Organisers said between 15,000 and 18,000 people took part in a rally at Opel’s main German plant at Ruesselsheim, near Frankfurt, carrying banners proclaiming “Yes we can” and “Fighting back makes the difference.”
“Opel must live,” Foreign Minister Frank-Walter Steinmeier told the demonstrators, fearful for their livelihood as the beleaguered US parent company bids to slash thousands of jobs across Europe.
Steinmeier, a Social Democrat who will challenge Chancellor Angela Merkel in legislative elections in September, added: “Opel is not just about cars, it is about the people who go to the factory every day.”
He said it was “unacceptable” and “disgraceful” that GM was not safeguarding their jobs.
Peter Giesser, a member of Opel’s works council, said rallies were also expected at GM plants in Spain, Britain, Belgium and Poland.
In Sweden, employees at Saab, another GM subsidiary, were to stage a rally in the southwestern city of Trollhattan, location of Saab’s main Swedish plant with 3,700 workers.
A works council member at an Austrian GM subsidiary, which employs 1,850 workers at a site near Vienna, called for a “European rescue plan” for GM companies, a call echoed by Steinmeier.
GM, which is still threatened with bankruptcy and on Thursday announced a $9.6 billion loss in the fourth quarter, has drawn up a European restructuring plan that would eliminate thousands of jobs.
The US firm has also said it wants to get rid of Saab, which currently benefits from a Swedish court ruling that has helped it to avoid going under. As for Opel, GM is mulling partnerships with outside investors or selling off stakes to keep the company going. In each case, the US group has appealed to public authorities in Europe for aid.
Merkel told reporters earlier Thursday that Germany wants to “build bridges” to help companies afflicted by the crisis and that the government’s preferred method of support for Opel would be to provide loan guarantees. However, she warned that the government would not continue to finance companies with “structural weaknesses.”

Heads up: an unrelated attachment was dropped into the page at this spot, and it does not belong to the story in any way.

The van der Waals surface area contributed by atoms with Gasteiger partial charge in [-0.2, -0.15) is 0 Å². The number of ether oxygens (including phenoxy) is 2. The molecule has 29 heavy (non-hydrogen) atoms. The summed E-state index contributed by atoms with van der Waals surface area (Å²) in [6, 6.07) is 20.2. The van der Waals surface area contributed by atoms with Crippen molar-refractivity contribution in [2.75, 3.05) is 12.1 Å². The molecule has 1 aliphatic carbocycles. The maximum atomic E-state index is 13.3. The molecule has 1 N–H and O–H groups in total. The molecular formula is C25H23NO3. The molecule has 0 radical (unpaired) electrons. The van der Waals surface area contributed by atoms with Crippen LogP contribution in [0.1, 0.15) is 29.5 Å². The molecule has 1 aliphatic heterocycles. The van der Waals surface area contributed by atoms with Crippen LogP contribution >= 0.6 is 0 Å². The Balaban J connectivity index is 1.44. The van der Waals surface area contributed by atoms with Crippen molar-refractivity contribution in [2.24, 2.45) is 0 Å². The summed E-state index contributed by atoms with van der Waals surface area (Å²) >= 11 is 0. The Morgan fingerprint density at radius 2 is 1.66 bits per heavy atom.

The demonstrators called for Opel to split from its parent company, carrying banners saying, “better without GM.”
One employee, Marc Rost, who has worked for Opel for 18 years said the workers “want our bosses to see us as human beings … not as machines that can be dismantled.” Like his fellow marchers, Rost, 39, said he was scared that the site would close and he would lose his job.
“All this will no doubt end up in total chaos,” Andy, a 20-year-old apprentice at Opel, told AFP.
Opel is set to hold a crunch meeting Friday to debate a restructuring plan, which German authorities have said is a pre-requisite for talks over aid. Germany’s Economy Minister Karl-Theodor zu Guttenberg told a news conference he plans to speak to German regional leaders on Saturday about Opel’s plight.
In a cruel twist of fate, Opel is actually increasing output because of strong demand for its compact models during hard times. The company said this week it has dropped plans for slowing production at its plant in the eastern city of Eisenach, which makes the Corsa model. Instead, it will now assign additional teams there.
Demand for the Corsa has also been boosted by a government €2,500-incentive scheme that encourages drivers to turn in old cars for new models that pollute less.
At the end of 2007, GM Europe employed more than 55,000 people, primarily in Belgium, Britain, Germany, Poland, Spain, and Sweden.